English composer, lutenist and singer. He was active in London at court and in the theatres from 1614. Employed as successor to Robert Johnson through 1623 as composer for the King's Men, probably taking over as principal song writer in 1617 after a period of collaboration. 1
Wilson earned a place among the London waits in 1622, backed by Viscount Mandeville and the King's favorite Buckingham. He entered the King's Musick among the lutes in 1635; Oxford University granted him the D.Mus in 1644, and he was professor of music there from 1656 to 1661. He became a Gentleman of the Chapel Royal in 1662. Musician on lutes, voices, theorboes and virginals 1660-74.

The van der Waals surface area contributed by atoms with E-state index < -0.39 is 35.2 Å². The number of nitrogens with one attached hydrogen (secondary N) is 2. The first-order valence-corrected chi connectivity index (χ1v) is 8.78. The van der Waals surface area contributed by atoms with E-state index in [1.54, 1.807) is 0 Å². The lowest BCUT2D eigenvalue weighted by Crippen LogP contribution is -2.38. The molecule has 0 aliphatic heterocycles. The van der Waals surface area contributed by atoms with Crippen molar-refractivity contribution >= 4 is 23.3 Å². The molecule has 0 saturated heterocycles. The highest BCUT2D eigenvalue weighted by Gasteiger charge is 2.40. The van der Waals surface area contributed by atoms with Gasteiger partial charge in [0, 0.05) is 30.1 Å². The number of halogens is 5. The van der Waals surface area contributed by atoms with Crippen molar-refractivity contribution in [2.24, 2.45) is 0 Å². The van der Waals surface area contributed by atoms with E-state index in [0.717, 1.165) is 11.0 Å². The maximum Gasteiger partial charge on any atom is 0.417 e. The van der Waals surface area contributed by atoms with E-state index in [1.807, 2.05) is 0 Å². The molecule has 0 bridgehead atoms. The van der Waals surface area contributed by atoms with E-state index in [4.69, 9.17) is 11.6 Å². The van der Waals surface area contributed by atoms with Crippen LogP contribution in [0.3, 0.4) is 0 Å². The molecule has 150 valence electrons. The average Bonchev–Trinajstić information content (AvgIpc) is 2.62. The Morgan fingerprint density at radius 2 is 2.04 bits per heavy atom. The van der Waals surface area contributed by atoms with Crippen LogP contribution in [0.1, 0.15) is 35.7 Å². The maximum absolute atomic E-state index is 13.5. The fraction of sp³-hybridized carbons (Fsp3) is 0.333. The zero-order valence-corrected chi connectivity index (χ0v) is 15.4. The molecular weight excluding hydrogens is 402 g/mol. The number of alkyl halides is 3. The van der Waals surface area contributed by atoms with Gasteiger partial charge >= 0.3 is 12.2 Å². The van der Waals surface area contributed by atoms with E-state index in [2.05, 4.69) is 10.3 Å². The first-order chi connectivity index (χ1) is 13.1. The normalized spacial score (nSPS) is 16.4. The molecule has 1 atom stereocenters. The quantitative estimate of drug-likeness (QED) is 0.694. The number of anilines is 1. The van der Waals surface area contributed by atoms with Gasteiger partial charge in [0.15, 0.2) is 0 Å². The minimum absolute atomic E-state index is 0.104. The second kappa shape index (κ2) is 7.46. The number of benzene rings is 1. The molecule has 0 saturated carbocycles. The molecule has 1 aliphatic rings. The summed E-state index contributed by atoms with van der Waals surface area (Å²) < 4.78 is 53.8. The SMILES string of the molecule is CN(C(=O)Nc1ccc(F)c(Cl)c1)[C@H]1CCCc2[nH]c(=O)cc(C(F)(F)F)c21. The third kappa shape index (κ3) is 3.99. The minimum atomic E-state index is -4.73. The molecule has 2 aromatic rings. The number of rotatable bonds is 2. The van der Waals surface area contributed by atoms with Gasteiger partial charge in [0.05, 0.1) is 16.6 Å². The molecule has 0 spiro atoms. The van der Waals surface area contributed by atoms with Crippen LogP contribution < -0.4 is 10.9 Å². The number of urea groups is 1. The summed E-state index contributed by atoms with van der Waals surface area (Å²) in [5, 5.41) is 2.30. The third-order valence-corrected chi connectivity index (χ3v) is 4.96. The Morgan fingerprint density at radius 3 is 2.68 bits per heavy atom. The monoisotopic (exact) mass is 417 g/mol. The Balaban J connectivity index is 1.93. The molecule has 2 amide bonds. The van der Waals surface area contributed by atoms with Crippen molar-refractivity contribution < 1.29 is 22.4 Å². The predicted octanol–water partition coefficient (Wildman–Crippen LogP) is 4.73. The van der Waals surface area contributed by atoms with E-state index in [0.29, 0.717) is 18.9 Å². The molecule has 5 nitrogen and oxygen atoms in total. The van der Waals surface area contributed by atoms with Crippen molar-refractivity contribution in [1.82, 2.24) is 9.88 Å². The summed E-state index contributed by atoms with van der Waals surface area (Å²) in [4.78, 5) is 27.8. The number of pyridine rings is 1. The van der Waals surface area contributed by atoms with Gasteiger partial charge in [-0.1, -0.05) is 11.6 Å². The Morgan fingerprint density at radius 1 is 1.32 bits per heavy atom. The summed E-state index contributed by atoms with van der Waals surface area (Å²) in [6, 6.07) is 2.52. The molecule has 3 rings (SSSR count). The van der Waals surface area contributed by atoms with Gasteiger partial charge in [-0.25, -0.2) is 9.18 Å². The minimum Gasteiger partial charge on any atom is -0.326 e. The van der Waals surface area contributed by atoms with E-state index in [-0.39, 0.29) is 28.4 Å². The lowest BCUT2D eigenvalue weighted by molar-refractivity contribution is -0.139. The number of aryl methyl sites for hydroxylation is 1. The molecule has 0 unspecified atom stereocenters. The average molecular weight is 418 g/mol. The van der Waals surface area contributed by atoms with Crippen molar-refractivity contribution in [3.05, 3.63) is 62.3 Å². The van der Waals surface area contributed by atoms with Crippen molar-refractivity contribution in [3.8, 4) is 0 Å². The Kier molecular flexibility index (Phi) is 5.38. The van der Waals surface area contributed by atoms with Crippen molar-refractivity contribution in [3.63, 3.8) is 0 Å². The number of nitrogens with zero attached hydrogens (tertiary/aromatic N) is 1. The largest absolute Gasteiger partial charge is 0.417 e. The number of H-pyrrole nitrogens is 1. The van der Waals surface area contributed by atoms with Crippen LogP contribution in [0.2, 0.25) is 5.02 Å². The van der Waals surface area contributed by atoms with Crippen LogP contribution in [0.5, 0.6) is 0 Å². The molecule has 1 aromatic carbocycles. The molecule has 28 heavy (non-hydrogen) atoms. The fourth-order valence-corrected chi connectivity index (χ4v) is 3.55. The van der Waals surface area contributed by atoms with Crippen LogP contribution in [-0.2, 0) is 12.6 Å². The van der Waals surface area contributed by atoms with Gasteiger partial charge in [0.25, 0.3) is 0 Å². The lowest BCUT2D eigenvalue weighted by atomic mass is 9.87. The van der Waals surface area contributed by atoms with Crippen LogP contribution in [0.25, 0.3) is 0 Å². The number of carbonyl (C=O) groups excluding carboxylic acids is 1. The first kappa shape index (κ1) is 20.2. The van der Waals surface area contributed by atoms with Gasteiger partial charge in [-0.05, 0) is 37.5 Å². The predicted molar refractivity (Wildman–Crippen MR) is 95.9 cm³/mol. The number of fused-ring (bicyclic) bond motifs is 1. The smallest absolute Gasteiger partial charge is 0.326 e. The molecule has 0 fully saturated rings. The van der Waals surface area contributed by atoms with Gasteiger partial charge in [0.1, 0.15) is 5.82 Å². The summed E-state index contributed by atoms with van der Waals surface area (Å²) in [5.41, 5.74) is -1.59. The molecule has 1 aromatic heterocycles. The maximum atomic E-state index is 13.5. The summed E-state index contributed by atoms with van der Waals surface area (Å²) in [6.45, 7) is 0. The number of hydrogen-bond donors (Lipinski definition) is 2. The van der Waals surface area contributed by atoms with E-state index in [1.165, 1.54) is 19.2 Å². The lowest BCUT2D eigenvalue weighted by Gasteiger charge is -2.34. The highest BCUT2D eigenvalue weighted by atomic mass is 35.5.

Wilson as a composer of songs was quite robust; a 'hit or miss' composer given to quirkishness when not being downright popular. His playsongs display less versatility than those of Robert Johnson. He could write a good straightforward tune, indeed, he had the common touch, and some of his songs may be mistaken for genuine ballads. In more sophisticated vein he could handle the decalamatory style effectively, but he lacked Johnson's ability to explore deeper levels of character and feeling.
1. Whether Wilson may be identified with the 'Jacke Wilson' named in the 1623 folio edition of Much Ado About Nothing --that is, as Balthazar, the singer of 'Sigh no more ladies'--is uncertain, but more than probable. There is, after all, no need to assume that this reference referred to the first performance of the play in 1604 (when Wilson would have been too young for the part), merely to some performance prior to 1623, the period of his known association with the King's Men. Return to Text